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Buzz Bits: Dow, Nasdaq Move Lower


Your daily Buzz highlights...


Editor's Note: This is a small sample of the content available on the Buzz and Banter.

Buzz and Buzzards - Todd Harrison - 12:31 PM

  • PPT? No, that doesn't stand for Please Pass the Turkey. It's the Wall Street lingo for the Plunge Protection Team. Minyan Jamie passed along this link in response to my pseudo-rhetorical questions earlier.

  • With an hour left in the session, the Minx has settled in and settled down. The stand out action remains in the metals (XAU +3.5%) which are responding to the dandruff in the dollar (DXY -88 bips). I'm long exposure in this sector---as discussed--and will remain so into the weekend.

  • There is a lot going in behind the scenes these days--some business, some personal, some good, some not-so-hot--and I'll certainly circle up on it all with some year-end reflections at a point. During these days of being thankful, however, I'm trying to focus on what we have rather than what we don't. It's a matter of perspective, as most things in life are.

  • Other than that, it's quieter than a mouse fart as we edge towards the rest of our weekend. For my part, I'll be trying to re-fasten my top button as I scribe some vibe and write some speeches for Friday's big event. l hope you all have a fine weekend and enjoy the down time. We'll be here bright eyed and bushy tailed on Monday to bring home the bacon with fresh pizazz.

  • May peace be with you.


Position in metals

Something else looks like a turkey... - Fil Zucchi - 11:36 AM

As we were stuffing our faces with turkey, the greenback was doing its best impersonation of one getting womped to the tune of $0.015 against the euro and putting in a breakout that's got to have technical types drooling. Meanwhile, the broader Dollar Index (DXY) is teetering on the edge of its own major breakdown.

Without remotely pretending to be a currency expert, I'll offer the following thoughts:

  • Levels notwithstanding, the speed of the recent move is enough to make one ponder the potential for a financial accident.

  • The precious one so far has followed / led the weak greenback, and it may need a rest as both look like they need to consolidate their losses / gains. A bit further out, Prof. David's suggestion that gold might revisit the highs is looking good to me as well.

  • Should the dollar completely breakdown, the "potential" reflationary benefit to stocks ought to be weighed against the possible unintended consequence of higher interest rates. With the long bond ramping as fast as the dollar falls that probably sounds like a silly suggestion (would not be the first), but fast moves more so than large moves are prone to not behave as the "broader powers" might wish them to.

Position in ECZ06, gold equities / futures

Walgreens Is Getting Cheap - Brian Gilmartin - 11:21 AM

I'll have more early Monday morning, but Walgreens (WAG) is now down $10 or more than 20% from its September high, and is nearing longer-term support between $39 - $40.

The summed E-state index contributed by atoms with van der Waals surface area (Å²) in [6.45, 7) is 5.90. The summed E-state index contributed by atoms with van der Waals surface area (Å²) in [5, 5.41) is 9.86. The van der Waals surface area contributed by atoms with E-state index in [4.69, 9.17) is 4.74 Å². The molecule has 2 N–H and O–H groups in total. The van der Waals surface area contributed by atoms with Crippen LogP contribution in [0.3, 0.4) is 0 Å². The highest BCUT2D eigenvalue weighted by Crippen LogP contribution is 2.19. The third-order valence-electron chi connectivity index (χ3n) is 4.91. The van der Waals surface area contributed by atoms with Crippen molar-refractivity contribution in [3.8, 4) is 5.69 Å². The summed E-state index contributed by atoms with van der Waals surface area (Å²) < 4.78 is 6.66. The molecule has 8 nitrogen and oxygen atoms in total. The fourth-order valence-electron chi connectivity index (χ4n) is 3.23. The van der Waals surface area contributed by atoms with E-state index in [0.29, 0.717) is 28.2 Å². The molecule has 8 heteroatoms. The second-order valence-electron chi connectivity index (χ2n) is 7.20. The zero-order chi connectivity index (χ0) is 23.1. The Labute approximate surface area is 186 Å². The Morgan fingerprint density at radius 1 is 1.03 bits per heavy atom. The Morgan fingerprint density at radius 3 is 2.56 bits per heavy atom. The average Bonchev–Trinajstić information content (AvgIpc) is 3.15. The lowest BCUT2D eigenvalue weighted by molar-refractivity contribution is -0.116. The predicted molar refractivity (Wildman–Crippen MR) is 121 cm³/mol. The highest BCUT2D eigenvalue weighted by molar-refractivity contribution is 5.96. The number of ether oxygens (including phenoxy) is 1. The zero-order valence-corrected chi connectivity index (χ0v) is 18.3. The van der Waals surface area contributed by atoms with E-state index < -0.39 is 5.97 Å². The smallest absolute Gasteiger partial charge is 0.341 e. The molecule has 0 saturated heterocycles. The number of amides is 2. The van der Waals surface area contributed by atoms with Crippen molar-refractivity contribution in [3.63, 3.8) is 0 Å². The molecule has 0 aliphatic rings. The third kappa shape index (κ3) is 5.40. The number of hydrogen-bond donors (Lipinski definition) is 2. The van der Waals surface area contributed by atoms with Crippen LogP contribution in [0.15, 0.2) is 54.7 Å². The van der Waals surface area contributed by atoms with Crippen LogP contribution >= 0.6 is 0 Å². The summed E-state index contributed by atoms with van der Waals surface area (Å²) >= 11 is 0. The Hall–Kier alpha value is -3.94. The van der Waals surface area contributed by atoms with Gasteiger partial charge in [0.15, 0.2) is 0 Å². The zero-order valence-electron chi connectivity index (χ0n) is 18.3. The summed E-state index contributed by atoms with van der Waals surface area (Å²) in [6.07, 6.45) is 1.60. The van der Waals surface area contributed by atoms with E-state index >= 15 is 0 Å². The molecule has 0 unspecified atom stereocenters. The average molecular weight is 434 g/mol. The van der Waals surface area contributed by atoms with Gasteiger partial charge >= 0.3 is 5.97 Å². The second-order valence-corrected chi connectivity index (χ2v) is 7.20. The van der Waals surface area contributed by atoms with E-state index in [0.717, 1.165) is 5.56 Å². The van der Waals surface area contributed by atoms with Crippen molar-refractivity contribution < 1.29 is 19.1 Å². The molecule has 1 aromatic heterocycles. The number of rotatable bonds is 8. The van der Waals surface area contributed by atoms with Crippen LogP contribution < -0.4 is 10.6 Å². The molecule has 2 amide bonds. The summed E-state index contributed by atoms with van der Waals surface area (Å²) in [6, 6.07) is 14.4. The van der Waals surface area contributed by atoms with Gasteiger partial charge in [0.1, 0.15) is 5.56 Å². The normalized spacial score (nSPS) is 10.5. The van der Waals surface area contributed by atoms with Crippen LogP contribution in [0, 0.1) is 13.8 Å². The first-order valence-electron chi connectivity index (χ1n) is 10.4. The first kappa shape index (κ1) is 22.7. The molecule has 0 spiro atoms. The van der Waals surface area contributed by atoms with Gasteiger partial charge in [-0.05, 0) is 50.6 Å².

October comp's - reported in early November - were very good.

With this strong rally off the July bottom, my firm has been focusing our efforts on looking for names that are oversold and prime for a bounce.

WAG fits that description.

Have a good weekend.

Position in WAG

Spin City... - John Succo - 9:16 AM

Wall-Street and K-Street have a way of spinning things to Main Street.

This morning my firm sees the dollar breaking down. This may be the result of uncertainty arising from Treasury and Fed officials traveling to China to "talk" about the yuan's strength causing the massive trade imbalances.

Already China is putting out there that the cause of the trade imbalances is "Chinese labor costs." I read this to mean they are saying the Americans make too much (their standard of living is too high for the amount of production). This is true, but disingenuous.

But no surprise there. Our politicians are just as disingenuous.

There is no doubt the U.S. is spending beyond its means (standard of living too high). But the root cause has been re-inforced by Wall and K Streets.

Government intervention is a perfect example of the bad risk assessment I mentioned the other day. There is no political will to reduce risk today so that things don't blow to smitherines for the next generation or even the next elected official.

When governments can create credit out of thin air I can guarantee you that debt will get out of control.

Sorry to digress. A weaker dollar is not a panacea. A weaker dollar spun by W-K Street will correct imbalances and be good for U.S. companies. This will eventually be true, but what happens in the meantime? Foreign companies will fight for their market share and allow margins to decline before giving it up. This will hurt margins of U.S. companies as well. All it will do, for example, when the yen goes from 120 to 110 will be for Japanese companies to make less money (lose) than before.

They will try to print even more and debt will grow even more. So will we.

And the probabilities for a deflationary bust will grow even more.

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